Cocaine Anonymous

Cocaine Anonymous is a free support group to help cocaine addicts in recovery. It is run by those with a history of cocaine abuse to support others who wish to become sober. It adopts the 12-step program approach of programs like Alcoholics Anonymous to help those struggling with cocaine quit their drug use for good.

Teletherapy and Online Counseling

Counseling does not need to be face-to-face. Online counseling is available where a therapist guides you through the rehab process via video chat. While this may not work for everyone, teletherapy offers flexible scheduling to give you access to licensed professionals at a time and place convenient for you.

Cocaine Addiction Recovery Rates

Recovery rates from cocaine addiction can vary. In a 2010 study, between 60% to 78% of those who attempted to quit using cocaine on their own experienced at least one relapse back to drug use.

Another study showed that 42% of people who’d undergone addiction treatment used cocaine at least once in the year before their five-year checkup, with 25% reporting weekly cocaine use that year. Those who stayed in long-term residential treatment (90 days or more) had better one-year outcomes than those who did not. Other data also support the idea that a rehab stay of at least 90 days is linked to higher success in staying sober.

crack cocaine addiction treatment and therapy can improve the odds of maintaining abstinence by as much as 50%. However, even if you relapse back to cocaine use, relapse does not mean failure: it’s a normal part of the treatment journey towards eventual recovery.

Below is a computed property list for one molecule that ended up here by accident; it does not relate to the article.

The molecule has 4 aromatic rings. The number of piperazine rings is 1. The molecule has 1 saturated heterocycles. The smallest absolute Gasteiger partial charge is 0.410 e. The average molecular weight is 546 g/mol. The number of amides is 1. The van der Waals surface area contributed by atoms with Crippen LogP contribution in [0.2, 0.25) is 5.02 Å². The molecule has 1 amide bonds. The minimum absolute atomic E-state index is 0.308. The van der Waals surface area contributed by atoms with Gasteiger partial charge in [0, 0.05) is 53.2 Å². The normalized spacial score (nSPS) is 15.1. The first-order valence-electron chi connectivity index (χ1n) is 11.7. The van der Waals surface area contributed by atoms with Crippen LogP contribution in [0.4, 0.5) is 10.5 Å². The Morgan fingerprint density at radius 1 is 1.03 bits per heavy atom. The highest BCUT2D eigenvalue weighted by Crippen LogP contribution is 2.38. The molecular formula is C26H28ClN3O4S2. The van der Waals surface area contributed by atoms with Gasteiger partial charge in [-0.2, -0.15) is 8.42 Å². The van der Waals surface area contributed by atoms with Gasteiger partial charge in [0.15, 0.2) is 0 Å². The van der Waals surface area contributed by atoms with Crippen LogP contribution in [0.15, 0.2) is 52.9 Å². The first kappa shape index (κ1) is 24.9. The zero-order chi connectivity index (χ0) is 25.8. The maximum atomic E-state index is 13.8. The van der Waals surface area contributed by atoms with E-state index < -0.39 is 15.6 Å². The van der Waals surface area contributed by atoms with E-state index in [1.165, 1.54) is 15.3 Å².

Find the Help You or Your Loved One Needs

It can be overwhelming to realize that you or a loved one has a problem with cocaine abuse or addiction. Fortunately, help is here and sobriety is within reach.

If someone you know lives with a cocaine addiction or is using cocaine recreationally and wants to stop, it’s time to seek professional help. The Recovery Village provides care to those struggling with cocaine. Reach out to one of our knowledgeable representatives today to learn how you can start on your path to recovery.

Cocaine Effects on the Body

Because cocaine is a stimulant, it can have a variety of short- and long-term effects on both the body and the mind. The drug’s short-term effects often start immediately after use and subside within a half-hour. Smoking or injecting cocaine leads to a fast, strong high that lasts for up to ten minutes. Conversely, snorting cocaine leads to a slower, weaker high that lasts for up to 30 minutes.